March 4, 2015

MR Architecture + Decor Redefines Luxury in a Sky-High Glass House

For a new Midtown superscraper with the city's hottest address, David Mann of MR Architecture + Decor creates a glamorous model apartment grounded in artful detail

by Judith Nasatir interior designer MR Architecture + Decor photographer Mark Roskams

UP, UP AND AWAY

When it comes to redefining luxury, the sky-high glass houses of One57 West 57th, Extell Development Company's 1,000-foot-plus-high tower by Atelier Christian de Portzamparc, shatter the ceiling. The most in-your-face extravagance of the building's bivouacs for billionaires, now selling faster than FIOS at rocket-fueled prices? Gobsmacking vistas of Manhattan and beyond. Commissioned to design a three-bedroom model apartment on the 43rd floor, David Mann of New York-based MR Architecture + Decor made the most of the nose-to-the-glass-curtain-wall appeal.

From the living area's upholstery dressed in shades as light as eiderdown to the contiguous dining area's custom Lucite bar and custom dining table with a central reflecting pool-inspired by a visit to Eliel Saarinen's Miller House in Columbus, Indiana, surrounded by an 8-piece suite of 18th-century French lyre-back chairs, and lit by Fragile Future, an ethereal confection of a fixture by the Dutch firm Studio Drift—to the bedroom's handkerchief-shaped glass vanity table, "everything," admitted Mann, "is subordinate to the view." To soften the impact of the hard surfaces, he swathed key walls in fabric. To ground rooms that could easily feel lost in space, he worked the gravitational pull of super-plush comfort for seating groups and sleeping areas. Throughout, he celebrated contemporary artists and designers, a natural choice for his two types of imagined client: the international mogul and the garment industry empty nester.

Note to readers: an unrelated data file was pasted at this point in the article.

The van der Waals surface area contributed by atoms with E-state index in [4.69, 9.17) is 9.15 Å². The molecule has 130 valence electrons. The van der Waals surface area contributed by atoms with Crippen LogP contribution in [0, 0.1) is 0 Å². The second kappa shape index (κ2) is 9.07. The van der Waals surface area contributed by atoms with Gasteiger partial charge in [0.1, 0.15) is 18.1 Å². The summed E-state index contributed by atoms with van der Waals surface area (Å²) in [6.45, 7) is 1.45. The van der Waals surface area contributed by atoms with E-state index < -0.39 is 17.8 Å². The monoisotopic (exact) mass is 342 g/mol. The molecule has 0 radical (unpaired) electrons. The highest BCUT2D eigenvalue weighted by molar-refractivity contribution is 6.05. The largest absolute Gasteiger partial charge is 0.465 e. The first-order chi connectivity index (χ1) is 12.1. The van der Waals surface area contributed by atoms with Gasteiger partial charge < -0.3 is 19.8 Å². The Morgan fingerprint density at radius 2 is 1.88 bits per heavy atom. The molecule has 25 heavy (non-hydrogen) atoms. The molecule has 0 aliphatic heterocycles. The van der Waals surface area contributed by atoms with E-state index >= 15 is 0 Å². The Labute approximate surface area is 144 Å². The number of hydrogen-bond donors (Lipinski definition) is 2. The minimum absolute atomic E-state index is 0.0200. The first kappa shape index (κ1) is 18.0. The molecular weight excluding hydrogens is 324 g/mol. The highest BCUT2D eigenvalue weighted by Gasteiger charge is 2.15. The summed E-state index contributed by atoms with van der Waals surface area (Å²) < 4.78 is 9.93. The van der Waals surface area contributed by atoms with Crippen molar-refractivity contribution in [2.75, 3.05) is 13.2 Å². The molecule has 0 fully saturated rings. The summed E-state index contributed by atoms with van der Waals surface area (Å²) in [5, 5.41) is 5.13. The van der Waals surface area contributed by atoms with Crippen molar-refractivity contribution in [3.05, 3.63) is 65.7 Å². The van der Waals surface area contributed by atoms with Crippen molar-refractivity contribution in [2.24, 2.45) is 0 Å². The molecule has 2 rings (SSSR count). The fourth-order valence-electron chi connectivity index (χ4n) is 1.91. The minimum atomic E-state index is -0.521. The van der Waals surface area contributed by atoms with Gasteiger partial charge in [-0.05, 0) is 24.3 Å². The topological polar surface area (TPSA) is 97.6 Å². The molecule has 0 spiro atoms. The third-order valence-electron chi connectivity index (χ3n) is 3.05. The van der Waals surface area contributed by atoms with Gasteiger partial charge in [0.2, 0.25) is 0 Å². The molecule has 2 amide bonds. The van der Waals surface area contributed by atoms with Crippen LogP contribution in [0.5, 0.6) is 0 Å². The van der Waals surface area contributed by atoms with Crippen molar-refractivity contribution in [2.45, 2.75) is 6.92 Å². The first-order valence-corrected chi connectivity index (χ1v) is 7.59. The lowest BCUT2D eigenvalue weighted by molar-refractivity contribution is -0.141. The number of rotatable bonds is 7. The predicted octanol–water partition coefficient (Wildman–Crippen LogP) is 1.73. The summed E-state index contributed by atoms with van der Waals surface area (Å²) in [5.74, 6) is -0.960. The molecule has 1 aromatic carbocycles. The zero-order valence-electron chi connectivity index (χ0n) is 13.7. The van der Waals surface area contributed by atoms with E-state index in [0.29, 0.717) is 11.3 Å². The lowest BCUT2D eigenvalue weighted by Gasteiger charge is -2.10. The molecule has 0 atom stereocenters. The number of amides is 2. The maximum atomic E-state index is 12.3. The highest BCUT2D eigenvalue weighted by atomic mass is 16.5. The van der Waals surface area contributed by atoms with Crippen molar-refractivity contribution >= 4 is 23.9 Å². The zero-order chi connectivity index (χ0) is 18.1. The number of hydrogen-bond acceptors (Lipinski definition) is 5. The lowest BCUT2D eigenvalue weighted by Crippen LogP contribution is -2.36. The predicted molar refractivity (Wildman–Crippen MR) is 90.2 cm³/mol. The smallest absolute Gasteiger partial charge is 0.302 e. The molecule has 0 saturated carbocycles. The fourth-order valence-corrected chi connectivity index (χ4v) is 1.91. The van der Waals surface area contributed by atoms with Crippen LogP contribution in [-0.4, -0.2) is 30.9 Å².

To heighten the thrill of "the reveal"-that first, stop-you-in-your-tracks glimpse of the great room, a 38-foot-plus-by-20-foot expanse that divided easily into living and dining areas—Mann created a dark, leather-clad cocoon of a foyer bejeweled with Carol Egan's walnut console and watch-fob-like walnut mirror. In the library/third bedroom, he used acid green lacquer walls to provide "an element of surprise in the apartment's black and white world." The master suite surely qualified as a bit of heaven above earth: wrapped in a raw-silk wallcovering, fitted with a king-size bed draped in bleached fox, surmounted by Matthew Solomon's Constellation, an installation of porcelain branches glazed to look like twigs. The crowning glory? Christopher Boots' chandelier, a crystal halo if ever there was one.

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